THE State government's ongoing attacks on agriculture and primary industries since coming to government were amplified in 2020 as farming families were beset with new challenges.
In recent years the Labor government cut funding for agricultural education, axed the farm water rebate scheme while lecturing farmers about a drying climate and capped off 2018 with an unprecedented attack on WA's rock lobster industry.
In 2019, farming families were under siege from criminal activists who stole livestock, harassed businesses and thumbed their nose at the law.
Despite repeated promises to increase penalties for trespass, it took two years for Labor to bring any legislation to Parliament and even then it was coupled with an unrelated and overbearing animal inspection regime which was not supported by industry.
As Parliament concluded for the year, Labor abandoned its promise for tough trespass laws, instead choosing to prioritise a ban on wheel clamping in Perth carparks.
When COVID-19 hit and the international and interstate borders closed, The Nationals WA were quick to warn of the massive impact these border closures would have on the agricultural and horticultural industries.
On March 13, while the Labor government was still mapping out its response to COVID-19, the Nationals had already written to Premier Mark McGowan to raise the importance of overseas and interstate workers in WA's seeding and harvest programs.
In coming months, we repeated and intensified our calls for a plan to be developed to upskill locals while safely quarantining the thousands of interstate and international workers needed to drive headers, shear sheep and pick fruit, vegetables and grapes to help feed our State, nation and keep valuable export markets alive.
Our pleas for support on behalf of the agriculture sector fell on deaf or ignorant ears.
Meanwhile the Labor government released its COVID Recovery Package, which failed to recognise the regional worker shortage, despite questioning in Parliament by the Nationals revealing the sector was short thousands of staff as harvest loomed.
The COVID-19 Recovery Plan also failed to support communities in the State's south struggling with the lowest rainfall in recorded history.
An unprecedented 12 water deficiency declarations were made in the space of a year, requiring the State government to spend millions of dollars carting water, yet stubbornly refusing to fund the Farm Water Rebate Scheme which would help farmers improve their water supplies.
As 2020 drew to a close, Labor mounted yet another attack on agriculture as the Work Health and Safety Bill 2019 was introduced to Parliament.
This bill included charges of industrial manslaughter which would drastically lower the bar for prosecuting workplace deaths and handing out huge penalties in both jail time and fines.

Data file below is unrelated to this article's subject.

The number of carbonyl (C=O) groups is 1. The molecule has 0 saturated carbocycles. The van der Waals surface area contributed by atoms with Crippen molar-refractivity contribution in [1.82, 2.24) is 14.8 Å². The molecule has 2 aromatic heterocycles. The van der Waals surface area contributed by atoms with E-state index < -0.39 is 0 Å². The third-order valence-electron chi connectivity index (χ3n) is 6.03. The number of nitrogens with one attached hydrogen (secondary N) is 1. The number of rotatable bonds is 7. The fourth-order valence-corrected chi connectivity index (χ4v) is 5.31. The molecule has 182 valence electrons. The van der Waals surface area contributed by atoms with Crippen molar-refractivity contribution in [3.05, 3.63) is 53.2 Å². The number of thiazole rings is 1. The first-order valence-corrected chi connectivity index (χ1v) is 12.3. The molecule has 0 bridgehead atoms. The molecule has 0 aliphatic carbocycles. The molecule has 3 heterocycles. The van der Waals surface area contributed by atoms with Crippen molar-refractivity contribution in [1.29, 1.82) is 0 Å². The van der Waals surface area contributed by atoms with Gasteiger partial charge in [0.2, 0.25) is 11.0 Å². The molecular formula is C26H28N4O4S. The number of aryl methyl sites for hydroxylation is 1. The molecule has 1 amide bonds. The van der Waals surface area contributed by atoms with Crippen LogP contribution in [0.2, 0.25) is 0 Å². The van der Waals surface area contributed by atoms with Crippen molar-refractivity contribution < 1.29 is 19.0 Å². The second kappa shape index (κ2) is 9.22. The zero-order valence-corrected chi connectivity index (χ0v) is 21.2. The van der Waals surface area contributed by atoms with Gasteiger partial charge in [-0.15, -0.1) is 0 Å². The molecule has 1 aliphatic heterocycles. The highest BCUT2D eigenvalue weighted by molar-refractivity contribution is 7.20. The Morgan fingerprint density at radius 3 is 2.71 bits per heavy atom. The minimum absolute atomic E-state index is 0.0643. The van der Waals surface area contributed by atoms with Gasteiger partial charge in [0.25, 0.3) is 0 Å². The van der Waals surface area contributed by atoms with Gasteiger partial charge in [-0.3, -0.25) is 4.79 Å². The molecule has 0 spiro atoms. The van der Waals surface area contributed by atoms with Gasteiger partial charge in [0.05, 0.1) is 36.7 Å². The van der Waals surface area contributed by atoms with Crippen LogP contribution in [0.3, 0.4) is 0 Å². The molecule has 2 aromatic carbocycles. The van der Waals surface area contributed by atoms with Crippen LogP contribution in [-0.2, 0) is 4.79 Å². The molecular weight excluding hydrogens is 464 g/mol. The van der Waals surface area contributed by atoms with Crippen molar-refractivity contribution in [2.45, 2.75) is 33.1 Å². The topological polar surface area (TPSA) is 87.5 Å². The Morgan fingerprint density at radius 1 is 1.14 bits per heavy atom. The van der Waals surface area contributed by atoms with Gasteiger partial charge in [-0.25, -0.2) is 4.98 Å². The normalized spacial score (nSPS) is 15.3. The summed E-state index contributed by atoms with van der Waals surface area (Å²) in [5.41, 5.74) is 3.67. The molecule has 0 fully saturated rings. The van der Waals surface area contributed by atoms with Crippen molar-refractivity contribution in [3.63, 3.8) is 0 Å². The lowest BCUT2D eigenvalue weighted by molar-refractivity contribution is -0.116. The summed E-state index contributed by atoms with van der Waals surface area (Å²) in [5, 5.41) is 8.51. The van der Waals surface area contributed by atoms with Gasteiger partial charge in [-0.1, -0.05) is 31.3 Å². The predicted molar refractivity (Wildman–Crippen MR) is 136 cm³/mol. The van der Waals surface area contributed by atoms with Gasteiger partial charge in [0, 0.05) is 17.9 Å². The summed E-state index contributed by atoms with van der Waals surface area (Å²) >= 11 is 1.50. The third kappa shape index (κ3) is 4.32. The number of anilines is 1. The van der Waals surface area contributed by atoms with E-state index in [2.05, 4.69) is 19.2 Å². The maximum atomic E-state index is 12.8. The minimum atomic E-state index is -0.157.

Despite a campaign of misinformation by the Liberal Party and South West MP Steve Thomas, The Nationals WA sided with farmers and small businesses, voting with opposition parties on every clause of the bill to support amendments and block the most damaging aspects of this legislation.
As we look ahead to 2021 and the State election, it's important to reflect on the anti-rural sentiment and agriculture illiteracy the Labor government evokes and consider the makeup of a post-election Parliament.
Regional WA simply can't afford to risk a Labor government taking control of both houses of Parliament.
If Labor controls the Upper House, there will be no opportunity to scrutinise legislation properly, no opportunity to move sensible amendments, and no opportunity to debate important issues impacting our regions.
Regional Western Australia needs a strong voice in Parliament.
Farming families and regional communities deserve better than a Labor government that has shown it simply doesn't care about WA's $10 billion agricultural industry or more than 34,000 Western Australians employed in the sector.
As we head towards the 2021 State Election, The Nationals WA continue to develop and put forward our own policies and election commitments aimed at improving the lives of regional families, businesses and communities.
In the agriculture space, we've already announced plans to better resource the WA Police Rural Stock Squad, increase penalties for farm trespass and review WA's surveillance act to consider the impact of drones on agricultural businesses.
And we've pledged to remove Labor's tax on agricultural education.
We're also going to invest $250 million to grow 11 regional centres, create a $35m community energy fund to provide cheaper and more reliable energy in the regions and give the Country Age Pension Fuel Card a long-overdue boost.
As the election approaches we will have more to say regarding our plans for WA's essential agriculture sector and we invite feedback on our policies so we can ensure they meet the needs of your community.
Let me know your thoughts by emailing email@example.com
I look forward to seeing you out and about in the new year.